Altersarmut in Indien
– Steven Herbig
Desi-Sound und Bhangra-Beat
Herstellung und Verhandlung von
Dispora-Identität durch Musik
Indians on TV: Challenging Hollywood’s
Characterization of South Asian (American)
Men and lack of diversity through Comedy
-Elena Ashly Dudel
Transnational Retirement Migration
Movements to Thailand
Kontrollierte Reproduktion (o)der
Feministindia.com, August 23, 2015
Eeksaurus, a Mumbai based animation studio, have launched three awesome short videos to spread awareness about Mumbai Police Helpline 103 to report violence against women
By Team FI
A woman walking down an alley gets accosted by man. Unperturbed she uses her secret weapon, her jacket sprouts porcupine like thorns whereupon she proceeds to hug her assailant. A message splashes across the scene advertising the product as Porcupine Jacket which alas will only be in the market twenty years hence. So till then, Mumbai women are reminded to call Mumbai Police helpline number, created especially to be used in cases of violence against women – 103.
This animated video was the brainchild of Suresh Eriyat, the Director of Eeksaurus – a Mumbai based company that makes advertising film using animation. So far four videos have been made out of which 3 which were launched online in April 2015 have been endorsed by the Mumbai Police- being ‘Porcupine Jacket’, “Bagzilla’ and “Inter-galactic Pest Control”.
Nilima Eriyat, Executive producer of Studio Eeksaurus, spoke to FeministsIndia on the subject
How was the idea conceived?
The idea came in the wake so many gruesome rape cases in the country and out of an intention to spread awareness about the Police helpline which not many women are aware of. As a part of our services to the community, Eeksaurus sets aside time and budget every year for such projects where we feel that contributing with what we are good at- films and communication is better than monetary grants where we don’t know where the money ends up going.
What kind of research did you do to arrive at the concept?
When we came to know about the Police helpline number 103, and the Mumbai police told us they can reach any crime scene within few minutes of the victim making a call to them, we asked a lot of people if they were aware of such a helpline number and to our surprise, while everyone knew 100 was the police number, no one knew of 103 as the women’s helpline aided by women beat officers. This was startling and we felt a huge need for the citizens to have useful information. That was the starting point for Suresh to come up with this thought of making a series of films in a comic, tongue in the cheek approach so that women felt empowered by the information of having a helpline number they could rely on.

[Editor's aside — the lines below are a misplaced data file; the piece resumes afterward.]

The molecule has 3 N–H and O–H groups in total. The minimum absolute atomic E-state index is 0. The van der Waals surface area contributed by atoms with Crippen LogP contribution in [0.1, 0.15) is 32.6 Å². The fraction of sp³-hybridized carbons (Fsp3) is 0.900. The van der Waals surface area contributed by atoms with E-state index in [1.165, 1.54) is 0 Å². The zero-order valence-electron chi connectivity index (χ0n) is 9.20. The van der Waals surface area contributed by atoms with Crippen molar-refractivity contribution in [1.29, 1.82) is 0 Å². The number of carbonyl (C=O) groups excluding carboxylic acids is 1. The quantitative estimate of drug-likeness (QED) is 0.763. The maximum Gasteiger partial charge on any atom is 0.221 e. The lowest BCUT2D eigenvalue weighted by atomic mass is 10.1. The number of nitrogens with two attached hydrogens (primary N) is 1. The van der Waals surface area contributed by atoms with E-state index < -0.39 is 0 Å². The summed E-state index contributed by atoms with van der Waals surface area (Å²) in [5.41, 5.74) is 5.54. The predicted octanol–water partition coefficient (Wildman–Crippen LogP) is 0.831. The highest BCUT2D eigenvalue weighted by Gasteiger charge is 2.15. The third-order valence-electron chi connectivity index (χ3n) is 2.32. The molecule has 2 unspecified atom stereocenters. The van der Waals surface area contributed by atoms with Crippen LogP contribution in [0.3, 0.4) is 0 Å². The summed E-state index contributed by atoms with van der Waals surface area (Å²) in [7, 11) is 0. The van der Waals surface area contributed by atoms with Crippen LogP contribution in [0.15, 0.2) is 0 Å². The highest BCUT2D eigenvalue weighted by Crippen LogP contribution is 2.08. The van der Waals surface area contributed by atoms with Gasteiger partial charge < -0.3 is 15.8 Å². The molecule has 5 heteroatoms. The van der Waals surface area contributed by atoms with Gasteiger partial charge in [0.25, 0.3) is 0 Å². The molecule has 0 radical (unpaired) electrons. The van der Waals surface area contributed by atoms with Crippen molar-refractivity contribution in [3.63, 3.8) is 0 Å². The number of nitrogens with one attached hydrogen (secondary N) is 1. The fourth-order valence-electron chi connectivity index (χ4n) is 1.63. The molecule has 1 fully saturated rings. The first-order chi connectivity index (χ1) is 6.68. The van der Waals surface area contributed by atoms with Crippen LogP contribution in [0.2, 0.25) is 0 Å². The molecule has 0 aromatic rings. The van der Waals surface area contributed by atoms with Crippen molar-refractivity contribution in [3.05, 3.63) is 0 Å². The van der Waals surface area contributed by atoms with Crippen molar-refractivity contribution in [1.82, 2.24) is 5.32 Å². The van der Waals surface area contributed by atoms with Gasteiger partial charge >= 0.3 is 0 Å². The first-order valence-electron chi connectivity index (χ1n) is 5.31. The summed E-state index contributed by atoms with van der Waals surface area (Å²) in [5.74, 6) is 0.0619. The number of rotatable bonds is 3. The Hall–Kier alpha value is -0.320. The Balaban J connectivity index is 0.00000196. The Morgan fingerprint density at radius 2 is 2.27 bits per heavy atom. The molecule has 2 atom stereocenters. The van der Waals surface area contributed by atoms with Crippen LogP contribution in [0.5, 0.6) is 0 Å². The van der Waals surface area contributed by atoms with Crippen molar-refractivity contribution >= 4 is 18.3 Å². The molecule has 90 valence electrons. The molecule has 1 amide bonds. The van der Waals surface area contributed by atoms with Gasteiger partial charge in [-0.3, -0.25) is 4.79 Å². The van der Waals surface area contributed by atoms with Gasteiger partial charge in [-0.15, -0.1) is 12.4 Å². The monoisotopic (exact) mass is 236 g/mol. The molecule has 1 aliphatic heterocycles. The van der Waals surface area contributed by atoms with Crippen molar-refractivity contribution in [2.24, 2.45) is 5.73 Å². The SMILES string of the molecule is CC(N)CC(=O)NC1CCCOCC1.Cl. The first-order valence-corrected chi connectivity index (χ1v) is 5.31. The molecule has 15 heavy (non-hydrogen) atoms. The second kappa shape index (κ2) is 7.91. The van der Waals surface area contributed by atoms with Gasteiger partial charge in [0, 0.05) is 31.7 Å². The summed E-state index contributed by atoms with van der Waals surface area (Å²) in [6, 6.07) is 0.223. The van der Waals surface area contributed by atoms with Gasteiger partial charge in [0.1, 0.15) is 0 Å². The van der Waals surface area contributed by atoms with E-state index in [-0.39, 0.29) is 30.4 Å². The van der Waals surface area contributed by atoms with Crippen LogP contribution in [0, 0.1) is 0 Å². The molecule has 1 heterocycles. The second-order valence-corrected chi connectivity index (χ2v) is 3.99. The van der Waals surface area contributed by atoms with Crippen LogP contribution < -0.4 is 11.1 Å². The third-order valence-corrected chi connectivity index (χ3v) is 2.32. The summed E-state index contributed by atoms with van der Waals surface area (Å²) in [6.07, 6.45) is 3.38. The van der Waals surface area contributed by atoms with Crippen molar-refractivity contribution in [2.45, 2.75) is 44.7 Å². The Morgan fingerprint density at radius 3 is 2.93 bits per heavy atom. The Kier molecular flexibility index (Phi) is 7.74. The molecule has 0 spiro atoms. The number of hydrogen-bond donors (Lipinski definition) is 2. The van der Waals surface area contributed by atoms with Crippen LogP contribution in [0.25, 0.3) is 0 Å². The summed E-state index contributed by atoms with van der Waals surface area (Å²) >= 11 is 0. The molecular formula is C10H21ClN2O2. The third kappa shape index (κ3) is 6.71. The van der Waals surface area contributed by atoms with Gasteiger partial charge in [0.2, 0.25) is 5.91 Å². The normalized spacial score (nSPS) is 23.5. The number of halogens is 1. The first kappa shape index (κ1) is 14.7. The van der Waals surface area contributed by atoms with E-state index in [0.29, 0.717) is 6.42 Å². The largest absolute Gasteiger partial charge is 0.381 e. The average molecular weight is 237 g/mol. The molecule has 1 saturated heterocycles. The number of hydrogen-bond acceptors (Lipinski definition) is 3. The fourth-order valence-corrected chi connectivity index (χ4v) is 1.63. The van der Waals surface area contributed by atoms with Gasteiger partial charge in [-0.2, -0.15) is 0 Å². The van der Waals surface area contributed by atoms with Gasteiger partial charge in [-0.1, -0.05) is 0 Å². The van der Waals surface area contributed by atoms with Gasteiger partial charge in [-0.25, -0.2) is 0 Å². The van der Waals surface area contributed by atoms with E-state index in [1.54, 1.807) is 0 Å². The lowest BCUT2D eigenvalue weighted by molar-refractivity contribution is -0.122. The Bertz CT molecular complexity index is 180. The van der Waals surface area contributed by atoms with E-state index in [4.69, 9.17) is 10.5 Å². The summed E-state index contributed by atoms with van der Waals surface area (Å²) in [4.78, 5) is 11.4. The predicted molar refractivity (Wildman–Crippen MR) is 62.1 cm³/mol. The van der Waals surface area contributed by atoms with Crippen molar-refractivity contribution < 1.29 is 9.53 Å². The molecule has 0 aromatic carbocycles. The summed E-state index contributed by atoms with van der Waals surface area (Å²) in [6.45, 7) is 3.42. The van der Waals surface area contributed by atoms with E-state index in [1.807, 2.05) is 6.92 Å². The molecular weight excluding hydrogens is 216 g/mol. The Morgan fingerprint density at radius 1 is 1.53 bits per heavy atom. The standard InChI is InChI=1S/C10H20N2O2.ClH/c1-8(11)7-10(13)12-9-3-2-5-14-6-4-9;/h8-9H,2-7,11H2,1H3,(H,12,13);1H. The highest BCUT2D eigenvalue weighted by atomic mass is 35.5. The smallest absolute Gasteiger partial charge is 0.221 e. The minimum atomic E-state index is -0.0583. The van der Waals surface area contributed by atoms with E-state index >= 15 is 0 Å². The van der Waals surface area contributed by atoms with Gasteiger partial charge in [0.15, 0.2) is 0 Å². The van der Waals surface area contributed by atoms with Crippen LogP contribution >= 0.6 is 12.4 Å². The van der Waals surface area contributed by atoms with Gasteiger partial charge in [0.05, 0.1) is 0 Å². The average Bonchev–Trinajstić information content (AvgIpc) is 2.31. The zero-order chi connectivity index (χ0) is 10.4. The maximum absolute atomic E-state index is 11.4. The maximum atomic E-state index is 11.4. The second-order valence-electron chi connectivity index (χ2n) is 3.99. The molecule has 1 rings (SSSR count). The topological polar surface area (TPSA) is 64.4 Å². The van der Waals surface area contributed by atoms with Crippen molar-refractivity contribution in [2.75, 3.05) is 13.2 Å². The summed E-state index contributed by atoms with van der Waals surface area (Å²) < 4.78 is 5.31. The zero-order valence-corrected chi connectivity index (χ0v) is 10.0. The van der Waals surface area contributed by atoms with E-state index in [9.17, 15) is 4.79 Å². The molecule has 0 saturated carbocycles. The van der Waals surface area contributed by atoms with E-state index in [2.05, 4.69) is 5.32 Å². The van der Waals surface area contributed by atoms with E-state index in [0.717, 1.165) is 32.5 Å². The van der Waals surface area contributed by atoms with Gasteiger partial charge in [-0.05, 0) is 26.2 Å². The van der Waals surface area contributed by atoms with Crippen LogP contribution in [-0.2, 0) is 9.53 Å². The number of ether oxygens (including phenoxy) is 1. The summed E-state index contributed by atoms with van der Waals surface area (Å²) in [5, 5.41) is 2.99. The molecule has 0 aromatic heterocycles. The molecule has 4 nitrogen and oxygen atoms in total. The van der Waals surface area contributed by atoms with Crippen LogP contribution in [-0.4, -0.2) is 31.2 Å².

Why did you think of using humour to send the message?
We have seen that almost all communication that is created around women’s safety issues are using live action, showing real people and made very morbid, which actually sets in more fear than empowers women to deal with the issue. Therefore, Suresh felt that using the medium of animation, and making it humorous will make the communication memorable- where the whole point is for women to remember the police helpline number and be assured that help is a few minutes away. In our interaction with the Mumbai police, we have learnt that the police can land up anywhere in Mumbai within a few minutes of the victim making a call to them. So when we have such an efficient system and the police who vouch for it, we felt that this helpline number must be known to as many people, especially women.
What was the reaction from the police to the concept which is different from normal awareness videos?
To our pleasant surprise, the Mumbai Police applauded the films and Suresh’s effort and initiative as a citizen for doing his bit for the society and gave us permission to endorse the film using the Mumbai Police logo and highlighting the helpline number. We are proud and assured to know that our Police force is a bunch of open minded, progressive people who are constantly improvising and ideating on ways to make our city a safe place.
Are these videos only limited to online media or is it being planned to be shown on television or cinema halls?
There is talk of them going on cinema screens and we have approached the metros and buses to play them in a loop for maximum reach to the masses of the helpline number. However, there is a fee we are being asked to pay to play the films on Public transport which we are not willing to do, considering we have pro-actively created them for the benefit of the society and we think that such content should be played on as many screens across the city as it in the interest of the public.
Have you received any concrete reactions to the ad as in quantitive numbers of views or qualitative comments?